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Frequently Asked Questions

  1.  Why do children have the same teacher throughout classes 1-8 and what happens if teacher and child don't get on? Teachers are explicitly charged with the task of getting on with each child in their care; colleagues meet and share their teaching experiences at least once each week and if any teacher is struggling with a child, they are able to draw on their colleagues’ insights.
  2.  How do children adapt to mainstream education once they've been in the Steiner system? Most children adapt very easily.  Over the years, we have had many students move into mainstream education and very few concerns have arisen. On the contrary, many schools, parents and students have reported the tremendous gains they have taken from Steiner education.
  3. What sort of things do pupils do when they leave? Can they get into university with a Steiner education?  Steiner students go on to do all the things others go on to do – mechanics, doctors, bank clerks, lawyers, etc.  Steiner students have established pathways into University education, whether it be by NCEA qualifications or direct advocacy by their schools.
  4. My five year-old can already read and write. Won't she be bored at the Steiner school? The Steiner curriculum is so deep and broad that children who have already learned to read and write become absorbed in the curriculum presented to them.  Their days are full and rewarding and children have an enormous capacity for engaging in what their teachers offer them.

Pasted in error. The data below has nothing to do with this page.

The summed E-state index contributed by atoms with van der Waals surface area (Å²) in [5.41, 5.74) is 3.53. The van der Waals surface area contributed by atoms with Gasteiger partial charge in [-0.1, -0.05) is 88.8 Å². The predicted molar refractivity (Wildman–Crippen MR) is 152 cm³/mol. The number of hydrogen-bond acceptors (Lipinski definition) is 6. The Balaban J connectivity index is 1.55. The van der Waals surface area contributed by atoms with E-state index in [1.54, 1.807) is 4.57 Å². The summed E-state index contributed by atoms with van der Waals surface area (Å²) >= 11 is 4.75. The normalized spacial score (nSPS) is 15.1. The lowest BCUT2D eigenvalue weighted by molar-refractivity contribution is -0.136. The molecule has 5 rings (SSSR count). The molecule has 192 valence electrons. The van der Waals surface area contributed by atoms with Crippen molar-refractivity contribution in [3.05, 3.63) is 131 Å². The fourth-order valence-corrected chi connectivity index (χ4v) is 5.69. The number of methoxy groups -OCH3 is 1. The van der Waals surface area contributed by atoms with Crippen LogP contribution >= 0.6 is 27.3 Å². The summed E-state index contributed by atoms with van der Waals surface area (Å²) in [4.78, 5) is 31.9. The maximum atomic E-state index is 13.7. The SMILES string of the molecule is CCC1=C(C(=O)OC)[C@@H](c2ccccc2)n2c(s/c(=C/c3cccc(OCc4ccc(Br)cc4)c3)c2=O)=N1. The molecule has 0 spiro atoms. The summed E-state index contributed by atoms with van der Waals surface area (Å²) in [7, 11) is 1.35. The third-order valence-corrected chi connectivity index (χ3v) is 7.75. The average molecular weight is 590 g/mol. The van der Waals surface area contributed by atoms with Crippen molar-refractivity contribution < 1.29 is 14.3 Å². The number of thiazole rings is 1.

5. TV/Movies/Video Games are part of modern life? Surely educational games and programmes are ok. Why do you discourage it for young children and to what age? Research shows that tv and similar electronic media damages the young human being, quite apart from the passivity entailed at a time when the child needs to be developing motor skills.  We encourage parents to keep their children free of this as long as possible and even in teenage years to limit time spent in this way – there are so many good ways to spend one’s time!
  6. How is reading taught in a Steiner school? Why do Steiner students wait until Class 2  to begin learning to read? Letters are introduced in a variety of ways from Class One and the young child is involved in literacy from kindergarten days through stories.  Once the child’s physiological development has progressed towards more intellectual engagement after the 7th year, so reading and writing are more formally introduced.  As is the experience in some European countries, most children are then ready to move easily through what for many younger children is can be a stressful time in their education.